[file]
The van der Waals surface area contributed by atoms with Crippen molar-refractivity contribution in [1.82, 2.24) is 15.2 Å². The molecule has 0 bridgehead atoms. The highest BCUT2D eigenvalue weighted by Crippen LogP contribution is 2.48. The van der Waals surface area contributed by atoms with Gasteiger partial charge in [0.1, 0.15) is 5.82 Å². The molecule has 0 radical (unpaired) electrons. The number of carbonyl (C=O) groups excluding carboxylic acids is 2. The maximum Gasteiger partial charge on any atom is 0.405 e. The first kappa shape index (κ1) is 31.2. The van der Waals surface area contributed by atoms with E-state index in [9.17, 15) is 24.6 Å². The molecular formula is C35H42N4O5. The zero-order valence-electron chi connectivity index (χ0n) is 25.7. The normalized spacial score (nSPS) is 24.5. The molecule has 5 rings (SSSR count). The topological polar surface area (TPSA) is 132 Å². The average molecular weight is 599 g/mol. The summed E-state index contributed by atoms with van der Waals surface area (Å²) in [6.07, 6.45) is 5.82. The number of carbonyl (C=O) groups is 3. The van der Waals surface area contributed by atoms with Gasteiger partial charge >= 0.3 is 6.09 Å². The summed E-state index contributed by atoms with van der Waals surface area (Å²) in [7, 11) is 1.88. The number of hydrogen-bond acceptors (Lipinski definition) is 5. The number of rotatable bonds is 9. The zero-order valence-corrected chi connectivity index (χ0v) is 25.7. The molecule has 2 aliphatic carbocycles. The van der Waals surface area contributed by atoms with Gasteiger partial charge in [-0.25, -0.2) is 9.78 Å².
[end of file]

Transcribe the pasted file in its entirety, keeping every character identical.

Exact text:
The van der Waals surface area contributed by atoms with Crippen molar-refractivity contribution in [1.82, 2.24) is 15.2 Å². The molecule has 0 bridgehead atoms. The highest BCUT2D eigenvalue weighted by Crippen LogP contribution is 2.48. The van der Waals surface area contributed by atoms with Gasteiger partial charge in [0.1, 0.15) is 5.82 Å². The molecule has 0 radical (unpaired) electrons. The number of carbonyl (C=O) groups excluding carboxylic acids is 2. The maximum Gasteiger partial charge on any atom is 0.405 e. The first kappa shape index (κ1) is 31.2. The van der Waals surface area contributed by atoms with E-state index in [9.17, 15) is 24.6 Å². The molecular formula is C35H42N4O5. The zero-order valence-electron chi connectivity index (χ0n) is 25.7. The normalized spacial score (nSPS) is 24.5. The molecule has 5 rings (SSSR count). The topological polar surface area (TPSA) is 132 Å². The average molecular weight is 599 g/mol. The summed E-state index contributed by atoms with van der Waals surface area (Å²) in [6.07, 6.45) is 5.82. The number of carbonyl (C=O) groups is 3. The van der Waals surface area contributed by atoms with Gasteiger partial charge >= 0.3 is 6.09 Å². The summed E-state index contributed by atoms with van der Waals surface area (Å²) in [7, 11) is 1.88. The number of hydrogen-bond acceptors (Lipinski definition) is 5. The number of rotatable bonds is 9. The zero-order valence-corrected chi connectivity index (χ0v) is 25.7. The molecule has 2 aliphatic carbocycles. The van der Waals surface area contributed by atoms with Gasteiger partial charge in [-0.25, -0.2) is 9.78 Å².